Changes after Transplant

Posted by 2011panc @2011panc, Nov 22, 2016

I have learned that following a transplant there are many changes beyond your physical situation. What is your experience? Has your mood changed? Are you happier, calmer, more agitated, more anxious, more relaxed or something else? Do you feel you have changed emotionally, spiritually or mentally? Do you feel that your personality has changed? I am curious about more than physical. I appreciate your input on this issue.

@wkary

Absolutely! I was far from creative prior to my live tx. Since I want to learn to draw, sketch and design.

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@wkary My transplant was in 2011. We have evolved and my husband and oldest child are now rather protective of me. I ask for a great deal more help than I ever used to and they spend the most time with me, so they have developed the best acceptance. I have always been encouraged to watch my weight and be as active as possible. I also initially gained some weight, I believe from the initial high doses of Prednisone, but have since gotten back to my pre-transplant weight. At my last appointments there seemed to be some concern that I lost 7 pounds in the last year. That was probably because I had been fasting for labs and we had been travelling, so I did not drink as much as usual. Since that visit I am struggling to drink as much as I should. Well, time to get a drink! hehe

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@wkary

Absolutely! I was far from creative prior to my live tx. Since I want to learn to draw, sketch and design.

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@2011panc, I ,also was a busy (too busy) person. I taught middle school and always had to be prepared with a plan A, B, and C in order to survive a normal school day. I ran, ran, ran during the school day: and I ran, ran, ran during my personal time to maintain my own activities and involvement. I thought that this is how life is supposed to be! Then I got really sick as my liver began to fail. As you can guess, everything came to a halt…time passed….transplant…new life with new ‘normal’. I have learned to be more selective about the activities that I let myself be involved with. I have learned that it is vital to think of myself first – emotionally and physically. I do not consider this selfish. And I don’t believe that you are being selfish.
Thank you for this discussion!
I’ve got to run now! Lunch with a girlfriend 🙂
Rosemary

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@wkary

Absolutely! I was far from creative prior to my live tx. Since I want to learn to draw, sketch and design.

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@wkary, You are right about things taking longer to accomplish! I was brought up in a home where ‘doing nothing’ was not an option. So I feel the need to be productive all the time; however, my body does not always share this notion!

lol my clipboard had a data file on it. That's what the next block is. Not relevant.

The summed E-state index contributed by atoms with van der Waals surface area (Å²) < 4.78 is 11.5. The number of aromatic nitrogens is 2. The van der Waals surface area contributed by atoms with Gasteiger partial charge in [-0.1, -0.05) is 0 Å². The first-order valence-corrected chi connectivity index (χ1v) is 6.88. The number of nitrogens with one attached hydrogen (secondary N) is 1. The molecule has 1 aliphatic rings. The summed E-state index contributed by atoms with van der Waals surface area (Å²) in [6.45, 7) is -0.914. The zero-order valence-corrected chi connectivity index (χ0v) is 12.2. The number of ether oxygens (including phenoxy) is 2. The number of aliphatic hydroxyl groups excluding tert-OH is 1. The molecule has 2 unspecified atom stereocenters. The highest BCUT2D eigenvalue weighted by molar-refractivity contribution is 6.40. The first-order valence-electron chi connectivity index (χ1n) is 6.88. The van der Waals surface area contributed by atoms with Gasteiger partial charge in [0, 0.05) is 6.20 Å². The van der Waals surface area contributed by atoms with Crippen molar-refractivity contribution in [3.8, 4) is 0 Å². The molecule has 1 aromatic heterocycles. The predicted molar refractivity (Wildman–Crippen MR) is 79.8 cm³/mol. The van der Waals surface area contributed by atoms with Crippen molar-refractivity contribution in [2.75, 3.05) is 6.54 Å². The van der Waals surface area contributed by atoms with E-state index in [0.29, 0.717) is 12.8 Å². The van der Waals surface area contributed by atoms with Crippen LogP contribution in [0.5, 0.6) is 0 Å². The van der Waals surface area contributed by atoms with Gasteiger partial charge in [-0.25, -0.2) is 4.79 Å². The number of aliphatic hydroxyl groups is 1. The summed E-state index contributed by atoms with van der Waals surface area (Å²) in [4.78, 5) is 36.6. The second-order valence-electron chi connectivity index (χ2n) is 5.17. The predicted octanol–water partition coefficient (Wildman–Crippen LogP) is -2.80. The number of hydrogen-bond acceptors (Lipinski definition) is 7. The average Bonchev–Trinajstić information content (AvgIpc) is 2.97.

I transplanted 7+ years ago. I went from healthy to deathly ill to transplant to my new life. It now takes me longer to finish a task or project. It takes me longer to process information. It takes me longer to make a decision. It takes me longer to recover after catching a cold or ailment. But I have come to accept this as my new normal. Yes, I agree that it can be frustrating at times. But considering where we have traveled, I think we can be thankful for each forward step of our new journey.
Sending you a hug,
Rosemary

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Before my transplant, I used to devour historical fiction. But now, I cannot tolerate anything fictional, including reading, TV, and movies. Has anybody else experienced this?
Rosemary

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I’m a 1994 liver transplant survivor! This sounds strange but is true. I couldn’t touch or eat chicken but could eat turkey. The feel/texture of it would literally make me gag. Rich always had to cook it if he wanted it. NOW, I can’t get enough! Doesn’t bother me in the least. This has been since the transplant. Another thing, beer. Right after I was released from the hospital (in & out in 5 days!) I started craving beer. I wasn’t a beer drinker prior. I still occasionally crave a cold beer in a glass of ice. Just one and the craving is gone. I am by no means a drinker. Hair! I have great hair since the transplant! Finally, and this is the funny one, I’m obsessed with motorcycles. Since the transplant it’s like I search them out! I’ve never been on one, had no interest whatsoever in them. My family & friends think this is hilarious. I’m an almost 60 year old overweight teacher whose biggest adventure has been traveling to visit my sister & brother. My retirement goal is to buy a Spyder & travel with my husband!! I’ve always wished to visit with my donor’s family about these things! So thankul for them every day!